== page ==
Setting New Year’s Resolutions for 2013?

Happy_New_Year_2013

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I have a confession to make: I have never been very good at making New Year’s resolutions. At least not intentionally.  A few years ago, I got into the habit of setting goals, following through and achieving those goals that I decided for myself.  So, why should anyone declare to a bunch of people after a couple of bottles of bubbly how they’re going to change themselves and the world starting with first thing in the morning?  If you do them just once and then make a habit of doing them over and over again, they are no longer resolutions. They become your goals.

What is a Resolution Anyway?

This is a great place to start. After all, if you don’t know what a “resolution” is, it’s kind of hard to pick them.  A “resolution” is defined by Webster as “the act of resolving.” A little further down on the page I found a definition that I liked a little better: “the act of determining.” Either way, we’re either “resolving” or “determining” to do something different from what we did in the previous year.  Maybe we ate a little too much and exercised too  little and it’s starting to show.  That would lead us to a resolution.  Maybe there’s a little too much month at the end of the money and the pinch is starting to hurt a little too much.  That would lead us to another resolution.  One of my resolutions I had a few years ago was to wake up with a lot fewer hangovers in the year and it led to my abandoning drinking alcohol altogether.  A year or two later I resolved to quit coughing so much and determined that I liked running more than I liked coughing, so I gave up smoking cigarettes.  I’m by no means perfect, but I list these as examples only, however, I highly recommend stopping drinking heavily and smoking cigarettes.

That leads us to define a “resolution” as a “desire for an improvement or a change,” at least in this context.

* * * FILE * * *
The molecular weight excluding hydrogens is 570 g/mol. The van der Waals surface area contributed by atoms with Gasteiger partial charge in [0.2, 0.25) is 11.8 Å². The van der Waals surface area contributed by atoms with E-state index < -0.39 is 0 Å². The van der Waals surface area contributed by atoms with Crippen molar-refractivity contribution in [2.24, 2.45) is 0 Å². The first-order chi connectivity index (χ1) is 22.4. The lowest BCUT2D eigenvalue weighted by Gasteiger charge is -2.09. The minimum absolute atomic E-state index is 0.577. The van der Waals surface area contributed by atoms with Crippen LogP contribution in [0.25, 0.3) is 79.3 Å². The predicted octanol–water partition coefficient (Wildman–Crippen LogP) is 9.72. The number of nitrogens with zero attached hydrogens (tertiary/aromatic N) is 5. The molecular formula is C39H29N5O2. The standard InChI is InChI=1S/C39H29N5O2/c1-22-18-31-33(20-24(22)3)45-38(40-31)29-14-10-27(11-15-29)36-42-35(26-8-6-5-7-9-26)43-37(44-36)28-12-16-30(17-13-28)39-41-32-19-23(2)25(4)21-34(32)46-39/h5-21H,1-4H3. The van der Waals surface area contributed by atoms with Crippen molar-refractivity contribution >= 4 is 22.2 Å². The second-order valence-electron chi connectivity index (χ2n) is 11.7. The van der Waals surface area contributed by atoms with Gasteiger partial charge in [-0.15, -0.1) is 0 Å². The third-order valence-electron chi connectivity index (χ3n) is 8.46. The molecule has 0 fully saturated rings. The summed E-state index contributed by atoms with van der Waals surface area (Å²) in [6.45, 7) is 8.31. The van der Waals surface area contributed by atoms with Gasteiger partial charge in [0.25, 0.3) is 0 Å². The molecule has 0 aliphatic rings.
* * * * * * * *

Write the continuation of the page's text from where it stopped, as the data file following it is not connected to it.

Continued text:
What does resolve mean?

If you have read any of this blog, you’ll remember that I’m a big fan of a man named Jim Rohn.  He has left us now, but he did leave us with some great advice.  I have invested some of my hard-earned money into some of his advice because it’s good advice to have.  Some of the advice he gave was on the word “resolve” and it’s meaning.  As Mr. Rohn tells the story, he was speaking to a group of children in school and the topic of the word resolve meant.  He tried to answer it to the best of his ability and then a little girl gave the best definition that he had ever heard: “I will keep trying until…” That, by the way, is a great definition of “resolve:” I will keep on trying until I die.

How to Decide On Your Resolutions: Where Does It Hurt?

Where do people get ideas for these resolutions anyway? One source I found is the most unlikely of sources: the federal government.  Of all the things, in my opinion, the government should NOT be helping me with, it’s my new year’s resolutions.  I really think they have more important things they should be doing right now (but that’s another blog post).  The best way to determine what to change in your life is to ask yourself the question “Where does it hurt?” This comes from another of the wisest men I have ever listened to, Brain Tracy. I would also highly recommend listening to both Brian Tracy and Jim Rohn.  They have a lot of great information.  That could be your first resolution.

The Resolution To Keep Resolving

What happens when you keep a new year’s resolution to keep resolving all year.  That begins another pattern.  That’s when resolutions stop staying resolutions and become goals.  When you keep resolving to resolve all year and your resolutions become goals, then that leads to improving your life and the lives of the people around you.  When you start leading in your life all sorts of wonderful changes and opportunities can open up for you.  They did for me and I’m just getting started.

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